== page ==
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    CiRCE Talks: Kern’s Cultivating of the Soul of Liberty

    November 12, 2010 by Brandy Vencel

    In this final installment of this year’s CiRCE Talks (well, not that I won’t eventually discuss some of the other excellent speeches, including Dr. Paula Flint’s And Liberty for All: Including Students with Learning Disabilities, the talk that made me fall in love with Charlotte Mason all over again), Andrew Kern gives us a list of final thoughts. His thoughts are Permanent Things ala Russell Kirk.

    So here I’m going to give you my list.

    Ten Great Thoughts Mr. Kern
    Helped Me Think

    1. We ought to read Russell Kirk. Kirk gets top billing at this conference, with many of the speakers quoting or mentioning him. Kern specifically names America’s British Culture and Roots of American Order. He suggests that the latter would be the ideal high school text for American history study. I’ve made a mental note of that for when the time comes, and in the meantime it is on my PBS wishlist because I’d like to read it. Perhaps I’ll start a Kirk shelf in the family library. He can sit next to Wendell Berry. I think they’ll get along fine.

    2. “When we treat a child…as anything less than the bearer of the divine image, we are oppressing them…When we are not actively cultivating their souls, then our interaction with them is oppressive and must be repented of. Gulp. C’mon. Surely I’m not the only one who has been guilty of this a time or two. I just never thought of it in this way before. I think I simply thought I was being selfish, which was true, but I didn’t think about the ramifications. I noticed also that the first sentence here seems to be active–we treat the child as less than human in some way. But the second sentence is much more frightening because it can be interpreted passively. When we are not doing something, we are guilty. I don’t know if he meant it that way, but as a homeschooler I think that there can be an element of harm in passivity, in taking a hands-off approach. I firmly believe in Charlotte Mason’s concept of masterly inactivity (when we, the parents, watch and wait in wisdom while they learn something for themselves), but there is a place where we cross the line into educational neglect.

    3. Mentors must be fit to mentor, and we are mentors. Therefore, we must be fit. This is a thought that struck me throughout. Teachers used to be called masters because they were actually masters of something. Authors had the same name–the word author is derived from the word authority. We have authority based on our position in the lives of our students. This is a divinely given authority. But with it comes the responsibility to actually know. Of course, having been given as much of a Darwinian education as the next person, I can admit that there is so much that I don’t know, so many ideas I never had in my youth. Staying a step ahead of my students, then, is imperative. Being willing to learn with them is, too. Praying for God to have a lot of mercy in granting wisdom is a third approach, and highly recommended.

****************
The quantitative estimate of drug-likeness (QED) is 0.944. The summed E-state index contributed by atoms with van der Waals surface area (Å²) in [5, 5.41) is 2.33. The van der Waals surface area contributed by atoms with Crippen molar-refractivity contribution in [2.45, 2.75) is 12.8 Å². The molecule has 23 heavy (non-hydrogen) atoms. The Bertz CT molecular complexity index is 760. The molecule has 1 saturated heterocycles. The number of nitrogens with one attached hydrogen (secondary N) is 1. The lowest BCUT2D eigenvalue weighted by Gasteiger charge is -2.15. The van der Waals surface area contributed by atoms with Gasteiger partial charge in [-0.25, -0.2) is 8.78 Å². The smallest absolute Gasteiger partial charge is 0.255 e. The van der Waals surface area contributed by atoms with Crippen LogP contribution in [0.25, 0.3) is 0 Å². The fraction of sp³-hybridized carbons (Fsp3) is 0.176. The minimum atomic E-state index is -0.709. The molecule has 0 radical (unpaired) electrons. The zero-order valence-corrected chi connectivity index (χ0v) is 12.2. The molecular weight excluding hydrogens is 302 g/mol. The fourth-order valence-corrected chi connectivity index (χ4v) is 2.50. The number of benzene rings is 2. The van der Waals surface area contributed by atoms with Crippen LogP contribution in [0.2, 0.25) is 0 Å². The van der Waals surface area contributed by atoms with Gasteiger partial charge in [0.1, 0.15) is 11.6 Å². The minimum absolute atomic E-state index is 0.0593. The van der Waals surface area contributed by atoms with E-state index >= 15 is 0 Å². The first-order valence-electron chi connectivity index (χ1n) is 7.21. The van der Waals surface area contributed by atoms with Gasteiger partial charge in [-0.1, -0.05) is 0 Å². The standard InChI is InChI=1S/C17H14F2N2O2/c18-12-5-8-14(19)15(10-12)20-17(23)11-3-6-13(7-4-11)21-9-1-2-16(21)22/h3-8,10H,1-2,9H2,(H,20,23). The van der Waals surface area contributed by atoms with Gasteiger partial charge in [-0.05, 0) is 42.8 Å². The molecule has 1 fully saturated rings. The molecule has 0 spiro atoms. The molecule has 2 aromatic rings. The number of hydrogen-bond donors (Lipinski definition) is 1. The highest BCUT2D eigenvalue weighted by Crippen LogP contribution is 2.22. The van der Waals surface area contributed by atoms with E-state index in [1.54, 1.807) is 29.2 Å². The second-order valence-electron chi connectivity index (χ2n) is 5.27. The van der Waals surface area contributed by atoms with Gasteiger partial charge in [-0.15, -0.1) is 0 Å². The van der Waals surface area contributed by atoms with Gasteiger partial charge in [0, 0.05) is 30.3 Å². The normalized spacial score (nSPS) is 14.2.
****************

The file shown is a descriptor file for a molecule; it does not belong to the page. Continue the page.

4. The disordered soul is expressing itself in a disordered society. Chaos is as chaos does, I suppose. I don’t have a lot to say about this, but I added it to the list because I want to think about this one some more.

    5. The human soul consists of reason and the will. Mr. Kern elaborated on this, and I was hanging on every word. The rational faculty, he says, is the capacity to see into the life of things and enables us to bring all things into a harmony. This is reminiscent of John Hodges’ lecture The Principle of Cultivation. Kern says we train the reason, that it might become wisdom. Likewise, we discipline and train the will, that it might become virtue.

    6. Don’t be afraid to govern your children. Let me tell you a story. The other day on Craig’s List (almost my favorite place in cyberspace, but I digress), a woman posted a toddler bed for sale. It was brand new, she said. She was selling it because the child didn’t like it, nor did she want to sleep in it, she said. I cringed, like I cringe when I see women who are obviously terrified of their child and walking on eggshells, as we say, in order to avoid certain responses from him. And yet I also totally relate, because I remember times in my life when I have felt exactly this way. I have walked those same proverbial eggshells, I have feared a negative reaction from my child, and one of the reasons I have found Charlotte Mason (and the parenting classes we took that I keep mentioning even now, six months later) is because they have helped me feel liberated–free to govern my children. I feel more confident in the authority that God gave me over them. My fear is diminishing.

    7. We are all born with slave minds, and slave minds want repetition, security, and predictability; we are looking for somebody powerful to regulate the Nile for us. That last part was a reference to Mr. Kern’s opening lecture, A Contemplation of Liberty. I found myself thinking about how I ate a turkey sandwich on sourdough with mayonnaise, lettuce, tomato, onion, and American cheese (which, it turns out, isn’t hardly a food) every single day for three straight years during my undergraduate work. Does this mean I was a slave? Am I still? How does this defitinion of a slave mind interact with Charlotte Mason’s assertion that about 90% of our actions are habit-based, and so we work (repetitively) to build good habits. In fact, Mason goes so far as to say that good habits are liberating because they free us from the necessity of constant dilemma. We run on the rails we have laid down for virute. My question is: are Kern and Mason in conflict with each other?